11/03/2016 10:45 EDT | Updated 11/03/2016 12:27 EDT

Toronto Police Chaplain's Sexist Views Don't Define My Islam

Concerns have been recently raised about the Muslim Toronto police chaplain on his personal views about women and marriage. Officer Musleh Khan's viewpoints come across as strongly patriarchal and infantalizing of women. However, he claims that he does not believe women are second-class citizens and that his words have been taken out of context.

Khan is a young officer who seemingly follows a morality shaped by patriarchal values. It is easy to find similar counterparts amongst certain conservative religious communities where women face restrictions and duties of various kinds. As such, instead of trivializing the problem to the viewpoints of one Muslim chaplain, the issue at hand should be one of patriarchy-infused religious morality.

Can we really expect Khan to espouse liberal views if the type of traditional religious education he may have received could instigate him to reject equality? As such, the concern for conservative Muslims should be aimed at the sort of traditional religious education that is being imparted to young Muslims in less moderate communities, which paralyzes their critical faculties.

The problem is the belief amongst certain groups of conservative Muslim groups that reason must be replaced by taqlid (mindless imitation) in religious affairs. This is perhaps why some individuals are able to read and recite Arabic verses, but are rarely able to explain the meaning of those texts.

Khan has expressed that wives should be obedient to their husbands and seek permission before leaving their homes. He also asserts that it would be a major sin to refuse sex to husbands without a proper excuse such as sickness or obligatory fasting. He believes that it is the nature of men to demand sex more than women.

Had Khan studied the Qur'an based upon tadabbur (reflection) and aql (reason), he would not have fettered the meaning of the texts with patriarchy. Indeed, the idea of seeking permission from husbands before leaving home and the notion of greater sexual desires of men are extraneous to the Qur'an. Such viewpoints can be found in medieval legal manuals, but Muslims are not bound by the opinions of fallible scholars who shaped classical jurisprudence.

Reducing a human being to the servitude of another goes against the principal Islamic teaching on submitting to none except Allah.

Classical scholars were expounding upon the Qur'an based on their social mores. Their opinions coloured by their cultural constructs are not binding upon later generations of Muslims.

Conservative Muslims like Khan will have to explain that if they do not view marriage as a contract in which the husband buys exclusive access to a woman's private parts, then on what basis do they continue to impose restrictions on the mobility of women, which was a feature of such marriage contracts?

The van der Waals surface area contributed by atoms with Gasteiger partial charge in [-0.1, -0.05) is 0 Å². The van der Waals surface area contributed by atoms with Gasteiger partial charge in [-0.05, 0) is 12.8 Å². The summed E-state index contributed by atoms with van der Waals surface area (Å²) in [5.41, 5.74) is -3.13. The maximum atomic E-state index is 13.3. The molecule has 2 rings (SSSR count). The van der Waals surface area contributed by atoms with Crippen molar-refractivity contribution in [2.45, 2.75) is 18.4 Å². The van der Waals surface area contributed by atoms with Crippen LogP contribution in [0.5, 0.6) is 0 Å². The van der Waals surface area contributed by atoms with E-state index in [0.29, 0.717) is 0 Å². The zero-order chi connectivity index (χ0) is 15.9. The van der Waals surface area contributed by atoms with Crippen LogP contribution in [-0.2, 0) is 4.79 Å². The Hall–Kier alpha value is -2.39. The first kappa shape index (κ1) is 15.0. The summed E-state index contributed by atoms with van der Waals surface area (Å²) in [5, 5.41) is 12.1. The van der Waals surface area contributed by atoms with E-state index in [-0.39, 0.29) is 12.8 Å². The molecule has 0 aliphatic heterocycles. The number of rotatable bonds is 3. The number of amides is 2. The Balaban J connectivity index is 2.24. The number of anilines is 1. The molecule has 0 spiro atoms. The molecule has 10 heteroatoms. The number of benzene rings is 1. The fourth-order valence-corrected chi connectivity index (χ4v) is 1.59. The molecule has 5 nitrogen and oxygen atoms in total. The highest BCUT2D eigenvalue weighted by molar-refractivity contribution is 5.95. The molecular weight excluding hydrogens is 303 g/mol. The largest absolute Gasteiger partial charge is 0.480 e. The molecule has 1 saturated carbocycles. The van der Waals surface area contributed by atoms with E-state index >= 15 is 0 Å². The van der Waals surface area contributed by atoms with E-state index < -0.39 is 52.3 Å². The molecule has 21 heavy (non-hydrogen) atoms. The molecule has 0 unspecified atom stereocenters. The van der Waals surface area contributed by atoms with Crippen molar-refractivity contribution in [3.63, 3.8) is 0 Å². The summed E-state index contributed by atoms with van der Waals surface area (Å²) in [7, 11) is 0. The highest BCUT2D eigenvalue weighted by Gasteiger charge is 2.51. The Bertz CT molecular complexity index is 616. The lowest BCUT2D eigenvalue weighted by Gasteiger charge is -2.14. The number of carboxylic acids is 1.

However, since Muslims like Khan have abandoned legal reasoning for mindless imitation of the texts, they may not be able to appreciate how patriarchy of the legal jurists influenced their viewpoints. Additionally, such Muslims may not be able to answer whether the increasing number of Muslim stay-at-home dads will also have to seek permission from the bread-winning working wife.

There exists a secondary text in which angels curse a woman for refusing sex to the husband. However, this text is also extraneous to the Qur'an. The very idea behind sexual relationships is to engender mawadda (affection), which cannot arise if the wife is obligated to perform sexual acts without regard to her emotional welfare. Moreover, reducing a human being to the servitude of another goes against the principal Islamic teaching on submitting to none except Allah.

The whole Khan fiasco will die out when the media loses interest. It will however provide fodder to xenophobes who will stoke their pet peeve of Islam bashing. They will contribute to negativity and hatred, but will not support Muslims like the Canadian Council of Muslim Women who are actually combating patriarchy and bring much-needed change.

The need of the hour is for Muslim communities to revive the use of critical reasoning in religion and free Muslims from the stranglehold of popular male celebrity scholars who infuse religious teachings with their unthinking patriarchal biases.

In this regard, progressive and Universalist Muslims will continue to assert the truth that patriarchy does not define Islam.

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